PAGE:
Krista interviewed Zak for "The Science of Trust: Economics and Virtue," a show we produced in 2009 as the Great Recession was unfolding. He does research on oxytocin, a powerful neurotransmitter known as “the trust hormone” that’s commonly associated with breast feeding and childbirth but is also triggered by other forms of social bonding.

Zak’s work around trust and transactions reminds me of a different story altogether from Khalid Kamau, who was featured in our Repossessing Virtue series on the economic crisis. Kamau’s reflection about borrowing eggs and milk from a neighbor hints at a collective longing to belong to a supportive social fabric.

All of this has me wondering how and whether these trends might be playing out in your own life. Are you sharing or in some way participating in neighborly exchanges of goods and services? If so, have you experienced a greater sense of belonging or social connection as a result? Share your oxytocin story with us.

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Restoring Life’s Balance Through Soil and Friends

Christopher Calderhead, guest contributor

Christopher CalderheadI live in a rented New York City apartment. The only outdoor space I have access to, besides the sidewalk, is the paved alley alongside my building. And, like many of my neighbors, I use this shared outdoor space for all sorts of activities that don’t fit in a small apartment. As I write, a teen-aged neighbor is practicing his Junior ROTC drill in the alley, and I can hear the thud and clank of his rifle stock as he learns to twirl it in tempo.

It is not an unpleasant place to live. But there is nothing green — no soil, no grass, no plants of any kind — except the street trees I can see from my front window.

This year when my friend Tamara invited me to share her backyard garden, I was delighted. She and her husband Karl have always been incredibly generous with their space. They love nothing more than hosting dinner for 25 on improvised tables and street-find chairs.

The garden is large by city standards. The vegetable patch is 8 feet wide and almost 25 feet deep, and there’s a patch of grass, to boot.

This year, we laid out the vegetable patch together. Neat, orderly rows were prepared for tomatoes, string beans, carrots, beets, and radishes, and every kind of leafy green we could think of. There’s also an herb patch with oregano, chives, rosemary, sage, and lavender. I lobbied for nasturtiums to fill the planters on the paved part of the yard.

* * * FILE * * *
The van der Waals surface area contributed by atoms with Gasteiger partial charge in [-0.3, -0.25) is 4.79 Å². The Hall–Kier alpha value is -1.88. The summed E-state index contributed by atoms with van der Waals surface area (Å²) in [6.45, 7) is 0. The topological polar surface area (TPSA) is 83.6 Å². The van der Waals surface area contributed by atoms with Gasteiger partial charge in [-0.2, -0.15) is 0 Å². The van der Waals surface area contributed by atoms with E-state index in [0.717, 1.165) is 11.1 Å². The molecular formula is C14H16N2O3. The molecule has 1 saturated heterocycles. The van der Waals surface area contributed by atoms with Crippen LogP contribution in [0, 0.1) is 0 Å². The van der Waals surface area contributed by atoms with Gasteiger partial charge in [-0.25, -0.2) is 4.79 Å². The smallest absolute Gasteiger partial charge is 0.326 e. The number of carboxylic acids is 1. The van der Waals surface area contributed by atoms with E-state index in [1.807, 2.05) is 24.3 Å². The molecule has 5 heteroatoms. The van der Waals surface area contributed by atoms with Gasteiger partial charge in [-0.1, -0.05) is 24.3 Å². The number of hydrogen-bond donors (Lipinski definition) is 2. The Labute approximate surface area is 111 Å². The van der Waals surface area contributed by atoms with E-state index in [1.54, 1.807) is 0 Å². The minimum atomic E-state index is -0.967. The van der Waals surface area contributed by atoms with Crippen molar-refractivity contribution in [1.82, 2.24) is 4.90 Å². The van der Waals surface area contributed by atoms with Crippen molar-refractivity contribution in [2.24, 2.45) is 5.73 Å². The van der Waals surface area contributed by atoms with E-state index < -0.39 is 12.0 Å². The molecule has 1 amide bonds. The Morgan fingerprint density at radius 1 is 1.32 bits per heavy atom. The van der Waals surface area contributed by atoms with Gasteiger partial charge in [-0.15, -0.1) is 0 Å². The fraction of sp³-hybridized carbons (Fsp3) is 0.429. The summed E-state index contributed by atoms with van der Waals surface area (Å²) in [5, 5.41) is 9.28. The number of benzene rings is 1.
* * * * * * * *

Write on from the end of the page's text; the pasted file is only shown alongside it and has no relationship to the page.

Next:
And last Saturday, Tamara, Karl, and I were joined by another neighbor, Heather, and we did our first planting. The herbs and seeds for root vegetables went into the ground, as well as a selection of greens. We’re probably over-ambitious, and all of us are amateur gardeners, but it was good to be outdoors on a sunny afternoon bickering over mulch and debating the merits of the soil. The elderly Greek couple next door chatted with us over the chain-link fence while they tended their own patch, with its fig trees and grape arbor.

"Spiritual" is not a word I use very much these days. It’s too nebulous, and encourages sentimentality. But I am interested in the actions that bring us back into balance, that make us whole human beings. And planting the garden with friends does that in two ways.

The most important way for me is how it brings us into a deeper sense of community and friendship. The garden is something we will share — the work of setting out the plants and tending them, as well as the pleasures that will come in a few weeks as we begin to eat the fruits of our labors. And it’s been made possible by two people who are intent on living a shared life with their friends, an antidote to the competitive and atomized culture of this difficult city we live in.

And the second: it restores balance to my life. To be able to touch the soil. To walk barefoot outdoors. To look at the weather not just as the planet’s plot to make me lose my umbrella but as a living system that will nourish — and threaten — the small plants we’ve put in the ground.

Living a city life is compartmentalized and far from natural cycles. Having a garden redresses that balance.

Christopher Calderhead is an artist and writer living in Astoria, Queens. He is the editor of Letter Arts Review and teaches at Bronx Community College and the Pratt Institute.

We welcome your reflections, essays, videos, or news items for possible publication on SOF Observed. Submit your entry through our First Person Outreach page or simply share a photo of your garden.